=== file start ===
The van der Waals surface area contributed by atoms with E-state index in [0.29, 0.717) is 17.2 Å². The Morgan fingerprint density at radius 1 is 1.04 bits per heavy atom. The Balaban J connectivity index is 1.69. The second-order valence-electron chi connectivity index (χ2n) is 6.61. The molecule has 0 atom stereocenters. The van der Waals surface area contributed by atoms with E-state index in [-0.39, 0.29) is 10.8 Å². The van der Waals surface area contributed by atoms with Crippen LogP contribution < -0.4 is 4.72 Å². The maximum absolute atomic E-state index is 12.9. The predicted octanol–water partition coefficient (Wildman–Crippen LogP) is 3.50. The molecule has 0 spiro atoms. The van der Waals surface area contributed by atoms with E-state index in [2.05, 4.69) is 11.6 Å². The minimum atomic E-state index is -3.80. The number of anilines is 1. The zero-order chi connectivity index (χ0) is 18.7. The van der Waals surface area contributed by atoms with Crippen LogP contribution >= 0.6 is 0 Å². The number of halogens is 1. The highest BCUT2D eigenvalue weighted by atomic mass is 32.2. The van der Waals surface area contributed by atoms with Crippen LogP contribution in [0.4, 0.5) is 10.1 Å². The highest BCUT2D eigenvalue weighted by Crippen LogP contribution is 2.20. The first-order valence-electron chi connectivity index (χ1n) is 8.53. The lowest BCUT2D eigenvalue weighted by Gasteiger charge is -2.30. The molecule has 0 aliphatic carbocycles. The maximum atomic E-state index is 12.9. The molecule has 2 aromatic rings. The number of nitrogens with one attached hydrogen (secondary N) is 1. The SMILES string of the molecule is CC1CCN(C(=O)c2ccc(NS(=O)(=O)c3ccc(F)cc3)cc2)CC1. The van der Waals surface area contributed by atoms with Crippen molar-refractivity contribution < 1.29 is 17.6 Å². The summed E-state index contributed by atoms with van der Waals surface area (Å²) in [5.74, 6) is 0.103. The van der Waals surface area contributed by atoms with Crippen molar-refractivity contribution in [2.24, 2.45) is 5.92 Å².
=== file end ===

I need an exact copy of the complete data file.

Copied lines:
The van der Waals surface area contributed by atoms with E-state index in [0.29, 0.717) is 17.2 Å². The Morgan fingerprint density at radius 1 is 1.04 bits per heavy atom. The Balaban J connectivity index is 1.69. The second-order valence-electron chi connectivity index (χ2n) is 6.61. The molecule has 0 atom stereocenters. The van der Waals surface area contributed by atoms with E-state index in [-0.39, 0.29) is 10.8 Å². The van der Waals surface area contributed by atoms with Crippen LogP contribution < -0.4 is 4.72 Å². The maximum absolute atomic E-state index is 12.9. The predicted octanol–water partition coefficient (Wildman–Crippen LogP) is 3.50. The molecule has 0 spiro atoms. The van der Waals surface area contributed by atoms with E-state index in [2.05, 4.69) is 11.6 Å². The minimum atomic E-state index is -3.80. The number of anilines is 1. The zero-order chi connectivity index (χ0) is 18.7. The van der Waals surface area contributed by atoms with Crippen LogP contribution >= 0.6 is 0 Å². The number of halogens is 1. The highest BCUT2D eigenvalue weighted by atomic mass is 32.2. The van der Waals surface area contributed by atoms with Crippen LogP contribution in [0.4, 0.5) is 10.1 Å². The highest BCUT2D eigenvalue weighted by Crippen LogP contribution is 2.20. The first-order valence-electron chi connectivity index (χ1n) is 8.53. The lowest BCUT2D eigenvalue weighted by Gasteiger charge is -2.30. The molecule has 0 aliphatic carbocycles. The maximum atomic E-state index is 12.9. The molecule has 2 aromatic rings. The number of nitrogens with one attached hydrogen (secondary N) is 1. The SMILES string of the molecule is CC1CCN(C(=O)c2ccc(NS(=O)(=O)c3ccc(F)cc3)cc2)CC1. The van der Waals surface area contributed by atoms with Crippen molar-refractivity contribution < 1.29 is 17.6 Å². The summed E-state index contributed by atoms with van der Waals surface area (Å²) in [5.74, 6) is 0.103. The van der Waals surface area contributed by atoms with Crippen molar-refractivity contribution in [2.24, 2.45) is 5.92 Å².